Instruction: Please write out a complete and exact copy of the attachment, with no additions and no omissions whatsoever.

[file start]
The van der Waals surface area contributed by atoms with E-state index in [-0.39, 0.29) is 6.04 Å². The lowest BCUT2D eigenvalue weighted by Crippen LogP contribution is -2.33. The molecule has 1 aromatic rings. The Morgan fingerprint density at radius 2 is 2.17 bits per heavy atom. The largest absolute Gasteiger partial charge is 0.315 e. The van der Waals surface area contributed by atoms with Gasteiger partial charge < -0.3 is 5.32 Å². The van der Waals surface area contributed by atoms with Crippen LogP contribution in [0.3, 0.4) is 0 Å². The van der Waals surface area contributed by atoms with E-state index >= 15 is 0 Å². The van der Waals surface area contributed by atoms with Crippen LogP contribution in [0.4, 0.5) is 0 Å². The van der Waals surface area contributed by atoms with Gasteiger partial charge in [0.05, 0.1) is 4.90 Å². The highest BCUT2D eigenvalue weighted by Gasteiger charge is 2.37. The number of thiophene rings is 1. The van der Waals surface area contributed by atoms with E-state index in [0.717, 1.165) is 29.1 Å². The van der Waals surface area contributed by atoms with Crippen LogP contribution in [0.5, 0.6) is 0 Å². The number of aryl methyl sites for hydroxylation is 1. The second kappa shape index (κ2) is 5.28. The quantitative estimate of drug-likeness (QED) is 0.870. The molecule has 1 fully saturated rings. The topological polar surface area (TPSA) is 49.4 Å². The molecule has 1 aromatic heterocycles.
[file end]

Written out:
The van der Waals surface area contributed by atoms with E-state index in [-0.39, 0.29) is 6.04 Å². The lowest BCUT2D eigenvalue weighted by Crippen LogP contribution is -2.33. The molecule has 1 aromatic rings. The Morgan fingerprint density at radius 2 is 2.17 bits per heavy atom. The largest absolute Gasteiger partial charge is 0.315 e. The van der Waals surface area contributed by atoms with Gasteiger partial charge < -0.3 is 5.32 Å². The van der Waals surface area contributed by atoms with Crippen LogP contribution in [0.3, 0.4) is 0 Å². The van der Waals surface area contributed by atoms with E-state index >= 15 is 0 Å². The van der Waals surface area contributed by atoms with Crippen LogP contribution in [0.4, 0.5) is 0 Å². The van der Waals surface area contributed by atoms with Gasteiger partial charge in [0.05, 0.1) is 4.90 Å². The highest BCUT2D eigenvalue weighted by Gasteiger charge is 2.37. The number of thiophene rings is 1. The van der Waals surface area contributed by atoms with E-state index in [0.717, 1.165) is 29.1 Å². The van der Waals surface area contributed by atoms with Crippen LogP contribution in [0.5, 0.6) is 0 Å². The number of aryl methyl sites for hydroxylation is 1. The second kappa shape index (κ2) is 5.28. The quantitative estimate of drug-likeness (QED) is 0.870. The molecule has 1 fully saturated rings. The topological polar surface area (TPSA) is 49.4 Å². The molecule has 1 aromatic heterocycles.